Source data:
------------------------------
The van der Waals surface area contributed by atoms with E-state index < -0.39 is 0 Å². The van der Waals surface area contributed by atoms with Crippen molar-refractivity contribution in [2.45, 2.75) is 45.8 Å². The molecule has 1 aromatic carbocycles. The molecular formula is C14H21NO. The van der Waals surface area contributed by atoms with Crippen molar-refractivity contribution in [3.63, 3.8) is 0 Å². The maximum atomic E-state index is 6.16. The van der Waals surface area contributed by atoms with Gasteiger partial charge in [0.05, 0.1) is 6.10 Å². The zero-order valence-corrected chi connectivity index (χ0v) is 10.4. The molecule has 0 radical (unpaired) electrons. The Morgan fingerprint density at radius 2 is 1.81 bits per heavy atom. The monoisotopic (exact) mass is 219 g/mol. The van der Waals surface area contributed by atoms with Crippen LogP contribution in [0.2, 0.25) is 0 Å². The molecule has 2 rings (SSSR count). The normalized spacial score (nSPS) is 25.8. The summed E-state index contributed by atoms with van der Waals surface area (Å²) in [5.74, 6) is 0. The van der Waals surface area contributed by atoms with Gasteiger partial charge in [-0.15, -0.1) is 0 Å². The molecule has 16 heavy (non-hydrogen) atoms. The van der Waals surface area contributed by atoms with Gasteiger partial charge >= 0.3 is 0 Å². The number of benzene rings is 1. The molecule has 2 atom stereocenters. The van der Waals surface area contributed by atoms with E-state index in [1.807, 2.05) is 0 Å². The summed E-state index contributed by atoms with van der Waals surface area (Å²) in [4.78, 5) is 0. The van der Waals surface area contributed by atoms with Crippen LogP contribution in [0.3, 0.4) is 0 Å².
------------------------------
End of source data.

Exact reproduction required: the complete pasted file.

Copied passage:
The van der Waals surface area contributed by atoms with E-state index < -0.39 is 0 Å². The van der Waals surface area contributed by atoms with Crippen molar-refractivity contribution in [2.45, 2.75) is 45.8 Å². The molecule has 1 aromatic carbocycles. The molecular formula is C14H21NO. The van der Waals surface area contributed by atoms with Crippen molar-refractivity contribution in [3.63, 3.8) is 0 Å². The maximum atomic E-state index is 6.16. The van der Waals surface area contributed by atoms with Gasteiger partial charge in [0.05, 0.1) is 6.10 Å². The zero-order valence-corrected chi connectivity index (χ0v) is 10.4. The molecule has 0 radical (unpaired) electrons. The Morgan fingerprint density at radius 2 is 1.81 bits per heavy atom. The monoisotopic (exact) mass is 219 g/mol. The van der Waals surface area contributed by atoms with Crippen LogP contribution in [0.2, 0.25) is 0 Å². The molecule has 2 rings (SSSR count). The normalized spacial score (nSPS) is 25.8. The summed E-state index contributed by atoms with van der Waals surface area (Å²) in [5.74, 6) is 0. The van der Waals surface area contributed by atoms with Gasteiger partial charge in [-0.15, -0.1) is 0 Å². The molecule has 16 heavy (non-hydrogen) atoms. The van der Waals surface area contributed by atoms with Gasteiger partial charge >= 0.3 is 0 Å². The number of benzene rings is 1. The molecule has 2 atom stereocenters. The van der Waals surface area contributed by atoms with E-state index in [1.807, 2.05) is 0 Å². The summed E-state index contributed by atoms with van der Waals surface area (Å²) in [4.78, 5) is 0. The van der Waals surface area contributed by atoms with Crippen LogP contribution in [0.3, 0.4) is 0 Å².